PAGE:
This past week I was on vacation, retreating to the Jersey Shore as is my custom, summer and winter. Another custom is the annual sandcastle construction I undertake with my nephew Jack. Jack is 10 and each year since he was a baby we have enjoyed building sandcastles together, but over time our casual pastime has become a very deliberate event. There are lessons that you can take away from sandcastle building, at least I have. Here are five, in no particular order:
1. Everybody thinks they can build a sandcastle, until they try. Then they learn they probably can’t. Abandoned, poorly conceived, half built sandcastles litter the beach everyday. Not only children but also adults quickly tire of the project when their initial efforts don’t produce what they had in mind.
2. Sandcastle building takes time and planning and hard work. We determined the day based on weather conditions (not too windy, no rain; overcast and cool is best); we carefully site the construction (this year we set our castle back in the dunes); we set a schedule for ourselves (major site work before lunch, finer details in the afternoon). Jack and I also divide the labor so we are working together as a team, each of us always clear on what the other was doing.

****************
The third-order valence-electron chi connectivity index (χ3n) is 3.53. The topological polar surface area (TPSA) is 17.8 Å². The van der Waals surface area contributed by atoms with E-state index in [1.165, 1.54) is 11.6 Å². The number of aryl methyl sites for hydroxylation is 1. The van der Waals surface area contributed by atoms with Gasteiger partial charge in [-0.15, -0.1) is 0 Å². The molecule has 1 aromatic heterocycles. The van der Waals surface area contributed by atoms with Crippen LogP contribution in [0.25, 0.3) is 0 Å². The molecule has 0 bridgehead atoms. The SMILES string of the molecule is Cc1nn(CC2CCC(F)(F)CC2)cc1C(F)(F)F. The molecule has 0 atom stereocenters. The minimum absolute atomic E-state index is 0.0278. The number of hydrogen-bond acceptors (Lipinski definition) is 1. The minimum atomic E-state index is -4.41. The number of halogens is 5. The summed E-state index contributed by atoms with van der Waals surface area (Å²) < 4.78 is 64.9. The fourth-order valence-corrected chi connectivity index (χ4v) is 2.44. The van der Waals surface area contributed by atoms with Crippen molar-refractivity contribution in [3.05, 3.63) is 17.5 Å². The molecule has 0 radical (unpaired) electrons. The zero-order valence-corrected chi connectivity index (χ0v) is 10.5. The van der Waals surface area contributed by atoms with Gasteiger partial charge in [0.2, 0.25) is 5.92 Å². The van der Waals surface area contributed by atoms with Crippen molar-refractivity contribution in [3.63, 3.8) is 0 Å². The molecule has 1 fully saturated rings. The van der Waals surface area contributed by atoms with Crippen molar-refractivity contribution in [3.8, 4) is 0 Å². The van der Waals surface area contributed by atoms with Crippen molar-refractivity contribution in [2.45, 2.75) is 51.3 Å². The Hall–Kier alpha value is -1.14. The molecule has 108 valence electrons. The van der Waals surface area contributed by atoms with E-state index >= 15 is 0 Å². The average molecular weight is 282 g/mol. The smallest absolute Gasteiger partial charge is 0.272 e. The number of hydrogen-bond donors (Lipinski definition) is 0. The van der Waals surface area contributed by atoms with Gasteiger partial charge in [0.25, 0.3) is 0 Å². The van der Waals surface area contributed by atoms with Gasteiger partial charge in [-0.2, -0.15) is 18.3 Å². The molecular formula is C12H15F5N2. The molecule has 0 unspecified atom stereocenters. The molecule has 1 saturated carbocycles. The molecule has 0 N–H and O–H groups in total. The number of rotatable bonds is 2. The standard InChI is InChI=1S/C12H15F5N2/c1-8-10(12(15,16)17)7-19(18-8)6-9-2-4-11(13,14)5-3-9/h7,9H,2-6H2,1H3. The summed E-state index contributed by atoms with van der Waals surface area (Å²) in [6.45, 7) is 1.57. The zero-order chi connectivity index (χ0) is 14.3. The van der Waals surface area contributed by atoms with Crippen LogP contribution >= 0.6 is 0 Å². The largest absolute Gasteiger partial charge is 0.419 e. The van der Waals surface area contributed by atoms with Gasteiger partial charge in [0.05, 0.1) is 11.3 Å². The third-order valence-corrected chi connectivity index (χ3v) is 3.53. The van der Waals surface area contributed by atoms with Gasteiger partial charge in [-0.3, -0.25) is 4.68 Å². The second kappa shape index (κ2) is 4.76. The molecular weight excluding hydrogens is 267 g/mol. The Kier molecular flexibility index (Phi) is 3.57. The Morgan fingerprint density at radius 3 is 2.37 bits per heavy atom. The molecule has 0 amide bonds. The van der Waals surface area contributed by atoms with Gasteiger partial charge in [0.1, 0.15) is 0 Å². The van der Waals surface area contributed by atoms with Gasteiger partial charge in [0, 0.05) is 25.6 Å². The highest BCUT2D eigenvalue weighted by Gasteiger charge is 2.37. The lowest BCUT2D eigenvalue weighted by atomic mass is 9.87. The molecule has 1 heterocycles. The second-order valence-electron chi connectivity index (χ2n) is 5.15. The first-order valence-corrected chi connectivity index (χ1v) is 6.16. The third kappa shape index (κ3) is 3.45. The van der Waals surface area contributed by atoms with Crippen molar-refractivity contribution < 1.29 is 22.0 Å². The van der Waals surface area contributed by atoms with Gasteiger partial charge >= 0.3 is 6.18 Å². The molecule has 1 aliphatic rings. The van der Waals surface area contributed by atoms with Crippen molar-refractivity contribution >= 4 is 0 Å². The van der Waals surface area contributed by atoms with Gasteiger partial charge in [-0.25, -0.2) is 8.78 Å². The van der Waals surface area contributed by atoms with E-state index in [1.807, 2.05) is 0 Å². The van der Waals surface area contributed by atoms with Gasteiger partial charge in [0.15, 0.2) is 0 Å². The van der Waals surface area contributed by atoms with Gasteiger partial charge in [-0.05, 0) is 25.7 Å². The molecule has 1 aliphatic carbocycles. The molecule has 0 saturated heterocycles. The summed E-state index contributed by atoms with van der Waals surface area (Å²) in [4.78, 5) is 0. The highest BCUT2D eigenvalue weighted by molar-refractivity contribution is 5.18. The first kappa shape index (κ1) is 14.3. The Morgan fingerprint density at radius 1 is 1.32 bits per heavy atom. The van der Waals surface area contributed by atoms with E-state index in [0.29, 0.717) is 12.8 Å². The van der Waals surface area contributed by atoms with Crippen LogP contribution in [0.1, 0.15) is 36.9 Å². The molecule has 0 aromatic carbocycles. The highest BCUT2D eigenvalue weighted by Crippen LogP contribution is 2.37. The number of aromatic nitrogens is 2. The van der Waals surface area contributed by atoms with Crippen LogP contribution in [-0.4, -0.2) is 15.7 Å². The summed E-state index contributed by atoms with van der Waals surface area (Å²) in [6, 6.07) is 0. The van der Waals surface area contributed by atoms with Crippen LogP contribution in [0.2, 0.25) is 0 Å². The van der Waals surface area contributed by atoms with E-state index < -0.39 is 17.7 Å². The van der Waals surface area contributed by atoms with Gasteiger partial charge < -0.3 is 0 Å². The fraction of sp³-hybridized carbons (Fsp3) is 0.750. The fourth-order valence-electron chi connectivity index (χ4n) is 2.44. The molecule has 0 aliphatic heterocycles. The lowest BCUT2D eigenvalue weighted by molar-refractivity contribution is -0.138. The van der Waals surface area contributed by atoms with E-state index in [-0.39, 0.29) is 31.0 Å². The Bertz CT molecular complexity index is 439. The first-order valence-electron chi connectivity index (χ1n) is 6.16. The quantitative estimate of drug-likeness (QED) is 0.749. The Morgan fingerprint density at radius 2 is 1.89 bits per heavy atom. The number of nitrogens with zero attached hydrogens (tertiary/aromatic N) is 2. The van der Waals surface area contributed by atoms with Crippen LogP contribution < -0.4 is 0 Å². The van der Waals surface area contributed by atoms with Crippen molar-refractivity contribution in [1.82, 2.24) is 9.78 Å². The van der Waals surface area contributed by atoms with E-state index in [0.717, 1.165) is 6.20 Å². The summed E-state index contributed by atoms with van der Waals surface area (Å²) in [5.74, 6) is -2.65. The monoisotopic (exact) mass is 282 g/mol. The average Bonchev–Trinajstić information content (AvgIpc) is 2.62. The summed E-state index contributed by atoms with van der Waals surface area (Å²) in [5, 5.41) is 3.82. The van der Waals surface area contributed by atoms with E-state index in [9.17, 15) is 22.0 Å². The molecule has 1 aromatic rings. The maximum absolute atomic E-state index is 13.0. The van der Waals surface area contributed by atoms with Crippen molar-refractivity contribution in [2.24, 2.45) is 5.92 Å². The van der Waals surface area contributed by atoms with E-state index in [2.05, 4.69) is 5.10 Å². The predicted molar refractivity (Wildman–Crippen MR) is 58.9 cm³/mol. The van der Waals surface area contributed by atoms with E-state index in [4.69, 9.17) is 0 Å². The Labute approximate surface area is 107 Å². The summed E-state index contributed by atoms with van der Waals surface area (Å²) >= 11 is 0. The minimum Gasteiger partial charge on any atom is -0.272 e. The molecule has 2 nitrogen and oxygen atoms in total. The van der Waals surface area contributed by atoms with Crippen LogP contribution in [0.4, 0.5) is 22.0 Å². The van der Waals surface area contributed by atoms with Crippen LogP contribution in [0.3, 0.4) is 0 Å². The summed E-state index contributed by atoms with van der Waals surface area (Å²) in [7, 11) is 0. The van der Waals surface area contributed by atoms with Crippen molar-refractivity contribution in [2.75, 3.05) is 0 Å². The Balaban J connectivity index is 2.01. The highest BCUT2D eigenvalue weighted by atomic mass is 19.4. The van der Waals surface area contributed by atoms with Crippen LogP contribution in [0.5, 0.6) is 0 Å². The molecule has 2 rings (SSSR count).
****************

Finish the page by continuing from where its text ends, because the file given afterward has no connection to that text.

3. There is a process. It is impossible to build a castle from the bottom up, as is the case in other construction. With sand, you have to work from the top down. Ninety percent of the building process is actually sculpting the structure down from a larger pile. Sandcastles are a top down enterprise.
4. There is a process, but not necessarily a plan. Sandcastles take on a shape and form of their own as they grow. And mistakes are not that big a deal. If you quickly acknowledge that some feature is not going well, it is easy to remove it and start that part over.
5. Once you get a really great castle going, people notice, they will even stop to help.